I have 8 HPUs to service in our beautiful copper mine during this maintenance break, which means no weekends or holidays for this young fellow for the next three weeks! Manufacturing, replacing, and re-routing hydraulic hoses, scrubbing tanks, replacing filters, and clearing up tons of crap for 12-hour shifts has a tendency of leaving you less "apt to produce highly enticing written content", so bear with me for the next couple of weeks, please, for I will most likely be posting random hydraulics-related thoughts that came to my dizzy and sleepy head during the hour I got to my keyboard.
Anyhow, today I fancy talking about hydraulic sales. I started as a greenhorn shop hand and eventually ended up in a position in which I still do shop and fieldwork (like for example, spending days in a row troweling through a gooey mixture of ore powder and hydraulic oil), but then I also do the technical stuff - like new projects, upgrades, and whatnot, and the commercial - which is basically, making sure that aside from developing the said projects I also make sure that they get bought and paid for by the customers, and, since we also have retail, I do over-the-counter sales as well (when I'm around).
Honestly speaking, I used to despise commercial work when I operated purely in the shop, I really did. But as the time passed, and I began to interact more with clients, and consequently participate in sales - I slowly transitioned to the "dark side", so to speak, and at this point, I even dare say that the commercial side of this business can be as exciting as the technical. That is - all but the crap cleaning - something I will hate forever no matter what!
I am telling you all this because I want you to believe that even though I often position myself as a pure tech guy, I have accumulated substantial experience in sales.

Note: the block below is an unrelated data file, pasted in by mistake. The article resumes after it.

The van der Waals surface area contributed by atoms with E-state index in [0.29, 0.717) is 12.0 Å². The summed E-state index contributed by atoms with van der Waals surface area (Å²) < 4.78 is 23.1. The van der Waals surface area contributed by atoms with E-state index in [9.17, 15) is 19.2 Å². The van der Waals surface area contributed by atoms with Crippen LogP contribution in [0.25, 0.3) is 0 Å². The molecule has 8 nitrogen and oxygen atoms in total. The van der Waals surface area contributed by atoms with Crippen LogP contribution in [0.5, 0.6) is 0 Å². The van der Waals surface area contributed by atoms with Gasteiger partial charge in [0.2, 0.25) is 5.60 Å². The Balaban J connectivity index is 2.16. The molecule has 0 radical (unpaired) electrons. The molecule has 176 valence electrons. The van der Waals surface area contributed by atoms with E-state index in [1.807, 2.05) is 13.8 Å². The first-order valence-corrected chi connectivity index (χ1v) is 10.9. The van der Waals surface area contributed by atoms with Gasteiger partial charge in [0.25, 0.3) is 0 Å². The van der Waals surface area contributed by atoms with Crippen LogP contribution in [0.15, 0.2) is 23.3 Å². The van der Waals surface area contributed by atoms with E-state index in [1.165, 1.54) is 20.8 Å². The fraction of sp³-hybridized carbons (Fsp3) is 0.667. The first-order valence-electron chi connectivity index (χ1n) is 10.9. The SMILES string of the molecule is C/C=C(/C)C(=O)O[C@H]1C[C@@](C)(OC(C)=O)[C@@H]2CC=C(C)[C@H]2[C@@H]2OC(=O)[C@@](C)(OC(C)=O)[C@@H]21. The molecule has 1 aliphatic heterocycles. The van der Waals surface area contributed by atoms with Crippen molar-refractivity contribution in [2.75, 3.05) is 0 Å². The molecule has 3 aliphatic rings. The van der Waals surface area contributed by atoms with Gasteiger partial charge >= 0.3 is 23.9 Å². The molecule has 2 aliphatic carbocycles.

I like selling, but there's one thing about selling hydraulic stuff that often leaves me feeling uncomfortable or even distressed, and so I want to share it with you. A "secret feeling" that I get very often when I close a sale on something hydraulic - like an overhaul, a new component, or even a hydraulic hose. This, by the way, includes all client tiers - from small-caliber retail customers to large production plants and even mines.
Very often one of the two following analogies comes to my mind when I sell hydraulic stuff:
a) Either I feel like I am selling a loaded gun to a teenager,
b) Or I feel like I am selling surgical supplies to a person who says that his stomach hurts and he would like to buy "everything there is" for appendix removal.
It's always one or the other.
It's a paradox I learned to live with and even appreciate. Hydraulics is a technology that is widely spread but by no means cheap, and yet most of its direct beneficiaries are "brave enough" to fiddle with their hydraulic equipment despite possessing the expertise of a mere user at best!
When I tell clients that they should fill the case of the 5k pump they just bought with oil, they say that "it's OK, there's oil in the suction hose!"
When I overhaul a pump after a major catastrophic failure and ask the client if they cleaned their system they say that they replaced the oil and filters, so it's all good now.
When I overhaul a hydrostatic transmission and tell the client to make sure the lines are pristinely clean and ask them to check the charge pressure when they start the machine - they say "Ah, that thing! Don't you worry, lad, we'll give this charge-fresher thing a nice check, we will!"
I just sold two brand new pumps to a client who installed the first one on his rig, and after it failed badly after the first shift, he swapped it with a second one, which failed after the second shift... The oil cooler had ruptured and filled the oil with water/sand mixture. I wonder what would happen had I sold three pumps instead of two...
I always try to give the best service there is to our customers, they all come back, they all get their problems solved, we make money - it's all good.
But this feeling that I described never seizes to return... And even though I learned to live with it, it is still sad and bitter. Maybe hydraulic stuff should be regulated like they do with guns and medical supplies?
So, if you're a hydraulic professional, I am sure that you can relate and feel my pain, and if you are a hydraulic user... well... I hope that this post will encourage you to either leave hydraulics to professionals or invest in your hydraulic self-education, so that the next time you show up on my doorstep looking for a gun, I see a gunsmith and not a teenage youth!